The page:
January 17, 2013
Online Experience New Battleground for Buyers
With brand competition so close these days on vehicle quality, cost, and styling, the customer shopping experience online and in the store has become a key battleground for automakers, panelists from Google, Hyundai, and TrueCar said Wednesday at the Automotive News World Congress. Hyundai is putting as much emphasis on improving its Web presence for shoppers as on improving its dealer facilities and operating practices, said Dave Zuchowski, executive vice president of national sales for Hyundai Motor America. A recent Google study reveals how much cross-shopping happens online and the many points during the shopping process when buyers can change their minds about vehicles, said Kim Stonehouse, Google's automotive industry development manager. Based on information from 10,000 vehicle buyers, Google found that 63 percent of new vehicle purchasers begin their search with a specific brand in mind, but only 20 percent purchase the vehicle they first researched online. TrueCar CEO Scott Painter said the online car-buying process is becoming so transparent that eventually there will be little difference in the ultimate price that dealers can fetch for the same model. Click here for coverage of Wednesday’s panel discussion in Detroit regarding the online car buyer experience.
Japanese Automakers Go On the Offensive in U.S.
Japan's automakers, fully restored from the effects of a devastating tsunami and other disasters, are making up for lost time in North America, reports The Detroit News. Led by Toyota Motor Corp., Nissan Motor Co., and Honda Motor Co., Japanese manufacturers boosted their U.S. sales faster than most of their rivals after replenishing their inventories, expanding their share of the U.S. light vehicle market to 37.9 percent from 34.9 percent. They ramped up their North American output by 17 percent to a record 15.2 million vehicles in 2012, according to Kohei Takahashi, a Tokyo-based auto analyst at J.P. Morgan. They're planning now to put more vehicles into production in the region, including the Acura NSX supercar, which will be derived from the NSX concept car displayed this week at the North American Auto Show. Toyota displayed the Furia, a concept car widely expected to become the next Corolla compact, while Honda unveiled an Urban SUV concept, based on the same platform as the Fit subcompact. Nissan also slashed the price of its Leaf electric car by $6,000 or 18 percent, after initiating production of the vehicle in Tennessee at a lower cost. For more on the recovery of Japanese automakers, click here.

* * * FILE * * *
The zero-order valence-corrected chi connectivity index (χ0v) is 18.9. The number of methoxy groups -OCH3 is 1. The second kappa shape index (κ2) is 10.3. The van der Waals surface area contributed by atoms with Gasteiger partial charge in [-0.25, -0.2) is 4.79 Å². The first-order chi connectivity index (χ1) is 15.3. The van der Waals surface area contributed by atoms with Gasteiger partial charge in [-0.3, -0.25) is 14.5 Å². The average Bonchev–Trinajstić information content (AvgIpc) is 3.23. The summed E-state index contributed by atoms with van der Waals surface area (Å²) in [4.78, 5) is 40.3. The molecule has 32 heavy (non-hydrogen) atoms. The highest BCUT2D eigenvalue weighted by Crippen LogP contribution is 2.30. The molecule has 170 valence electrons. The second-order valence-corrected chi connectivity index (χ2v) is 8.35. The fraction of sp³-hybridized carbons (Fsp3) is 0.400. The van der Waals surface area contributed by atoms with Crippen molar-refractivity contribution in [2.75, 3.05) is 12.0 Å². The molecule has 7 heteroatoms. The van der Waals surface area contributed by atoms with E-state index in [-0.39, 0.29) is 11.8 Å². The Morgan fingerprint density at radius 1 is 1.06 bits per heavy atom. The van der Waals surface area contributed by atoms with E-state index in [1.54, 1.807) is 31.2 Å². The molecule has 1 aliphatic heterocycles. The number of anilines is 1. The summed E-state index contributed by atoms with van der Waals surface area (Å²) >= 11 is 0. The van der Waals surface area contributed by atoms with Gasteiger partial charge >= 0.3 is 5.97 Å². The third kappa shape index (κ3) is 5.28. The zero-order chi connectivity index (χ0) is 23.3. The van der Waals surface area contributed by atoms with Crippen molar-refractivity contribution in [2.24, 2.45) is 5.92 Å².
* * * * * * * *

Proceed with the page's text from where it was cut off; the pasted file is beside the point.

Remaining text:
Beyond Boomer Buyers: Carmakers Seek Younger Crop of Customers
The power that U.S. baby boomers have exercised for nearly 50 years over the auto industry is starting to wane, reports The Wall Street Journal. Auto industry executives gathered for the North American International Auto Show in Detroit this week made it clear with their designs for coming models that they are pivoting their attention – and their product strategies – toward the 20, 30, and 40-something consumers collectively known as Generations X and Y. “The baby boom is 60 years old,” says Rupert Stadler, chief executive of Volkswagen AG’s Audi luxury car brand. “We have to look for young customers.” The search for younger buyers is leading auto makers to re-think everything from dashboard entertainment systems to the relative importance of mileage over horsepower to fundamental marketing strategies, most notably the traditional formula that a small car is a cheap car. In the U.S., about 46 percent of Audi sales come from Generation X and Y now, says Scott Keogh, head of Audi’s U.S. operations. By 2020, he adds, they “will be 75 percent of the luxury segment.” Read about the growing influence of Generation X and Y buyers and how automakers are accommodating their desires here.
Auto Execs Surveyed Say VW, BMW Most Likely to Grow